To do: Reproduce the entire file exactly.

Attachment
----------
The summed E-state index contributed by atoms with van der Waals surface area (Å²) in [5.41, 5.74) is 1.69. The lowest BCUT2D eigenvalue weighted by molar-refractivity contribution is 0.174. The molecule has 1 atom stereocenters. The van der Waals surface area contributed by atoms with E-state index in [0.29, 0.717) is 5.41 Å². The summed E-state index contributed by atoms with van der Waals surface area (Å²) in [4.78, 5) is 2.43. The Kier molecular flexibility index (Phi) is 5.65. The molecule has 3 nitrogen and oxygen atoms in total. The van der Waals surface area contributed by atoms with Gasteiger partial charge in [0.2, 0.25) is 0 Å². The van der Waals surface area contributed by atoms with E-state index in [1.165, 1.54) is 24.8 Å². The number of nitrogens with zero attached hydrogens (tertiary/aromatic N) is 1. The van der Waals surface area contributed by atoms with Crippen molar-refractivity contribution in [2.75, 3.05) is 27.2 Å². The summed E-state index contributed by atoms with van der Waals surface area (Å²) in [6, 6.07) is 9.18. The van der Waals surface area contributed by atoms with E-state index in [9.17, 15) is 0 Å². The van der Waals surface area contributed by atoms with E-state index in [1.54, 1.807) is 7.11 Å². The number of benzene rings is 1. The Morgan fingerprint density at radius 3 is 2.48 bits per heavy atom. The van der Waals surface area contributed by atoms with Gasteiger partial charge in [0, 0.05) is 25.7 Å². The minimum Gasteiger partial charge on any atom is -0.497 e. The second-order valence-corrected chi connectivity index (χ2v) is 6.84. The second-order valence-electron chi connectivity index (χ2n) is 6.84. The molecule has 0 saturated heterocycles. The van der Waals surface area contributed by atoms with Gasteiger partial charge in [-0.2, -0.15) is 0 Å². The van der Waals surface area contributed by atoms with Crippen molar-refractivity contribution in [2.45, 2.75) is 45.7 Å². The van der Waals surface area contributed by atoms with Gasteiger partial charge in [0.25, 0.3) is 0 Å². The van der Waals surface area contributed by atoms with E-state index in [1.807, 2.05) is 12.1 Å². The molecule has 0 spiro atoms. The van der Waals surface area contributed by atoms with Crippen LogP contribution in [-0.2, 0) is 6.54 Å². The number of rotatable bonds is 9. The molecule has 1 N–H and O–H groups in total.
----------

The summed E-state index contributed by atoms with van der Waals surface area (Å²) in [5.41, 5.74) is 1.69. The lowest BCUT2D eigenvalue weighted by molar-refractivity contribution is 0.174. The molecule has 1 atom stereocenters. The van der Waals surface area contributed by atoms with E-state index in [0.29, 0.717) is 5.41 Å². The summed E-state index contributed by atoms with van der Waals surface area (Å²) in [4.78, 5) is 2.43. The Kier molecular flexibility index (Phi) is 5.65. The molecule has 3 nitrogen and oxygen atoms in total. The van der Waals surface area contributed by atoms with Gasteiger partial charge in [0.2, 0.25) is 0 Å². The van der Waals surface area contributed by atoms with E-state index in [1.165, 1.54) is 24.8 Å². The number of nitrogens with zero attached hydrogens (tertiary/aromatic N) is 1. The van der Waals surface area contributed by atoms with Crippen molar-refractivity contribution in [2.75, 3.05) is 27.2 Å². The summed E-state index contributed by atoms with van der Waals surface area (Å²) in [6, 6.07) is 9.18. The van der Waals surface area contributed by atoms with E-state index in [9.17, 15) is 0 Å². The van der Waals surface area contributed by atoms with E-state index in [1.54, 1.807) is 7.11 Å². The number of benzene rings is 1. The Morgan fingerprint density at radius 3 is 2.48 bits per heavy atom. The van der Waals surface area contributed by atoms with Gasteiger partial charge in [0, 0.05) is 25.7 Å². The minimum Gasteiger partial charge on any atom is -0.497 e. The second-order valence-corrected chi connectivity index (χ2v) is 6.84. The second-order valence-electron chi connectivity index (χ2n) is 6.84. The molecule has 0 saturated heterocycles. The van der Waals surface area contributed by atoms with Gasteiger partial charge in [-0.2, -0.15) is 0 Å². The van der Waals surface area contributed by atoms with Crippen molar-refractivity contribution in [2.45, 2.75) is 45.7 Å². The van der Waals surface area contributed by atoms with Gasteiger partial charge in [0.25, 0.3) is 0 Å². The van der Waals surface area contributed by atoms with E-state index in [1.807, 2.05) is 12.1 Å². The molecule has 0 spiro atoms. The van der Waals surface area contributed by atoms with Crippen LogP contribution in [-0.2, 0) is 6.54 Å². The number of rotatable bonds is 9. The molecule has 1 N–H and O–H groups in total.